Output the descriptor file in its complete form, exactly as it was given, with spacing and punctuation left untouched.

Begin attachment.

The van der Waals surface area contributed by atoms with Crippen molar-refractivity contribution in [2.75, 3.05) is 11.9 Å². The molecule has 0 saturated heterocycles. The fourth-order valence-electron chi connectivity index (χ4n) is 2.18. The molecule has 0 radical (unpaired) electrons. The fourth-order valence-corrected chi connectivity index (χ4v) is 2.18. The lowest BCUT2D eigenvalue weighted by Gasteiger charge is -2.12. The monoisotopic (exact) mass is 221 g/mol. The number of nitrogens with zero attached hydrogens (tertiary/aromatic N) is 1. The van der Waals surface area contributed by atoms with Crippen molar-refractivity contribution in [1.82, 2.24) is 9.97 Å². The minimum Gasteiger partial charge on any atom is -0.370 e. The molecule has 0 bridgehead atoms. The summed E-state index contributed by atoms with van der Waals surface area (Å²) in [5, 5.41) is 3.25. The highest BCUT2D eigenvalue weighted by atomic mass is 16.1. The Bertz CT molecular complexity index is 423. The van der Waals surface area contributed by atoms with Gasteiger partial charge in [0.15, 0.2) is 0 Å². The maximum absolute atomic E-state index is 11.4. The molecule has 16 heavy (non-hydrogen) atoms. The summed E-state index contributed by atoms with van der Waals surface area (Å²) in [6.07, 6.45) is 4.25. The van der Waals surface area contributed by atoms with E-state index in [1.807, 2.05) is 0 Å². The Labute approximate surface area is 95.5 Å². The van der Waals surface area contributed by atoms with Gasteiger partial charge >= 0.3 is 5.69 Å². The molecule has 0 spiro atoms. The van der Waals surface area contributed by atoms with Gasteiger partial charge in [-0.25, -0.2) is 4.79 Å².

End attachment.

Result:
The van der Waals surface area contributed by atoms with Crippen molar-refractivity contribution in [2.75, 3.05) is 11.9 Å². The molecule has 0 saturated heterocycles. The fourth-order valence-electron chi connectivity index (χ4n) is 2.18. The molecule has 0 radical (unpaired) electrons. The fourth-order valence-corrected chi connectivity index (χ4v) is 2.18. The lowest BCUT2D eigenvalue weighted by Gasteiger charge is -2.12. The monoisotopic (exact) mass is 221 g/mol. The number of nitrogens with zero attached hydrogens (tertiary/aromatic N) is 1. The van der Waals surface area contributed by atoms with Crippen molar-refractivity contribution in [1.82, 2.24) is 9.97 Å². The minimum Gasteiger partial charge on any atom is -0.370 e. The molecule has 0 bridgehead atoms. The summed E-state index contributed by atoms with van der Waals surface area (Å²) in [5, 5.41) is 3.25. The highest BCUT2D eigenvalue weighted by atomic mass is 16.1. The Bertz CT molecular complexity index is 423. The van der Waals surface area contributed by atoms with Gasteiger partial charge in [0.15, 0.2) is 0 Å². The maximum absolute atomic E-state index is 11.4. The molecule has 16 heavy (non-hydrogen) atoms. The summed E-state index contributed by atoms with van der Waals surface area (Å²) in [6.07, 6.45) is 4.25. The van der Waals surface area contributed by atoms with E-state index in [1.807, 2.05) is 0 Å². The Labute approximate surface area is 95.5 Å². The van der Waals surface area contributed by atoms with Gasteiger partial charge >= 0.3 is 5.69 Å². The molecule has 0 spiro atoms. The van der Waals surface area contributed by atoms with Gasteiger partial charge in [-0.25, -0.2) is 4.79 Å².